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Nephrol Dial Transplant. 2015 Oct;30(10):1605-14. doi: 10.1093/ndt/gfv209. Epub 2015 May 16.

How to routinely collect data on patient-reported outcome and experience measures in renal registries in Europe: an expert consensus meeting.

Author information

1
UK Renal Registry, Southmead Hospital, Bristol, UK.
2
Leeds Institute of Health Sciences, School of Medicine, University of Leeds, Leeds, UK.
3
Health Services Research Unit, Nuffield Department of Population Health, University of Oxford, Oxford, UK.
4
European Renal Best Practice, Methods Support Team, University Hospital Ghent, Ghent, Belgium Health eResearch Centre, Farr Institute for Health Informatics Research, University of Manchester, Manchester, UK.
5
The National Kidney Federation, Shireoaks, Worksop, UK.
6
CHU de Nancy, Epidémiologie et évaluation cliniques, Inserm CIC 1433, Nancy, France.
7
'Dr Carol Davila' Teaching Hospital of Nephrology, Bucharest, Romania.
8
European Renal Association-European Dialysis and Transplant Association Registry, Department of Medical Informatics, Academic Medical Center, University of Amsterdam, Amsterdam, The Netherlands.
9
Section of Nephrology, Department of Organ Transplantation, Oslo University Hospital Rikshospitalet, Oslo, Norway.
10
Renal Unit, Royal Infirmary of Edinburgh, Edinburgh, UK The Scottish Renal Registry, Glasgow, UK.
11
School of Public Health, The University of Sydney, Sydney, Australia Health Economics Research Centre, Nuffield Department of Population Health, University of Oxford, Headington, UK.
12
Department of Palliative Care, Policy & Rehabilitation, King's College London, Cicely Saunders Institute, London, UK.
13
Swedish Renal Registry, Jönköping, Sweden Department of Internal Medicine, Hospital of Helsingborg, Helsingborg, Sweden.
14
Dumfries and Galloway Royal Infirmary, Dumfries, UK.
15
2nd Department of Medicine, 3rd Faculty of Medicine, Charles University, Prague, Czech Republic.
16
Swedish Renal Registry, Jönköping, Sweden Diaverum Renal Services Group, Lund, Sweden.
17
National Cancer Registry Ireland, Cork, Ireland.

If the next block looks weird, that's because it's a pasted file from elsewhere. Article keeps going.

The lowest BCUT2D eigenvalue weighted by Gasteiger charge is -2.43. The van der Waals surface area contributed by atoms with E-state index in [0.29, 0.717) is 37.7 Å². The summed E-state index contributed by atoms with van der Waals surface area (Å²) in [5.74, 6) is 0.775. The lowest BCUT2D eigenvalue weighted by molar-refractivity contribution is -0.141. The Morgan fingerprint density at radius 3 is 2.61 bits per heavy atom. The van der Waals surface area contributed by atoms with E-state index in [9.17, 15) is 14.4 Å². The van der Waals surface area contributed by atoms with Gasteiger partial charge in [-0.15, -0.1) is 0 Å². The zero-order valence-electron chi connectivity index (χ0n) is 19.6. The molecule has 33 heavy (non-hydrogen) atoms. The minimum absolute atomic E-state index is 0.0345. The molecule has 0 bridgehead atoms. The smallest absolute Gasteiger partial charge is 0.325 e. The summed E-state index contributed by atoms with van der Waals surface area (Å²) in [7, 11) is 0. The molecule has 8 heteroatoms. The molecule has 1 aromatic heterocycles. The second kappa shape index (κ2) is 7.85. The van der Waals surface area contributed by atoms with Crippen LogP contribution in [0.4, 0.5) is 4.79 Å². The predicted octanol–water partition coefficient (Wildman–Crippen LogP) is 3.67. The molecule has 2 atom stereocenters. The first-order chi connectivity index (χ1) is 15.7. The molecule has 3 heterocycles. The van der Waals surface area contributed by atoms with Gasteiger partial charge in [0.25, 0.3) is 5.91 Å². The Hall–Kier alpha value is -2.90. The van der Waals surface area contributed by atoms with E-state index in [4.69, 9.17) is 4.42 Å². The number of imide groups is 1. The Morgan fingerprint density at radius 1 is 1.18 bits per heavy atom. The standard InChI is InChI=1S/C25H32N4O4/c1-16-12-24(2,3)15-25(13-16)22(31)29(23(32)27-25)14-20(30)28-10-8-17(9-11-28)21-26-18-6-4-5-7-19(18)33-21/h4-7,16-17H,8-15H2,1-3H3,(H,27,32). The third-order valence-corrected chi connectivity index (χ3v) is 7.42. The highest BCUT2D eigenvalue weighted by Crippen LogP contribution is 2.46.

18
CHU Nancy, Pôle QSP2, Epidémiologie et Evaluation Cliniques, Nancy, France Université de Lorraine, Université Paris Descartes, Nancy, France.
19
Arbor Research Collaborative for Health, Ann Arbor, MI, USA.
20
UK Renal Registry, Southmead Hospital, Bristol, UK School of Social and Community Medicine, University of Bristol, Bristol, UK.

Abstract

Despite the potential for patient-reported outcome measures (PROMs) and experience measures (PREMs) to enhance understanding of patient experiences and outcomes they have not, to date, been widely incorporated into renal registry datasets. This report summarizes the main points learned from an ERA-EDTA QUEST-funded consensus meeting on how to routinely collect PROMs and PREMs in renal registries in Europe. In preparation for the meeting, we surveyed all European renal registries to establish current or planned efforts to collect PROMs/PREMs. A systematic review of the literature was performed. Publications reporting barriers and/or facilitators to PROMs/PREMs collection by registries were identified and a narrative synthesis undertaken. A group of renal registry representatives, PROMs/PREMs experts and patient representatives then met to (i) share any experience renal registries in Europe have in this area; (ii) establish how patient-reported data might be collected by understanding how registries currently collect routine data and how patient-reported data is collected in other settings; (iii) harmonize the future collection of patient-reported data by renal registries in Europe by agreeing upon preferred instruments and (iv) to identify the barriers to routine collection of patient-reported data in renal registries in Europe. In total, 23 of the 45 European renal registries responded to the survey. Two reported experience in collecting PROMs and three stated that they were actively exploring ways to do so. The systematic review identified 157 potentially relevant articles of which 9 met the inclusion criteria and were analysed for barriers and facilitators to routine PROM/PREM collection. Thirteen themes were identified and mapped to a three-stage framework around establishing the need, setting up and maintaining the routine collection of PROMs/PREMs. At the consensus meeting some PROMs instruments were agreed for routine renal registry collection (the generic SF-12, the disease-specific KDQOL™-36 and EQ-5D-5L to be able to derive quality-adjusted life years), but further work was felt to be needed before recommending PREMs. Routinely collecting PROMs and PREMs in renal registries is important if we are to better understand what matters to patients but it is likely to be challenging; close international collaboration will be beneficial.

KEYWORDS:

patient-reported measures; quality indicators; registry

PMID:
25982327
PMCID:
PMC4569391
DOI:
10.1093/ndt/gfv209
[Indexed for MEDLINE]
Free PMC Article

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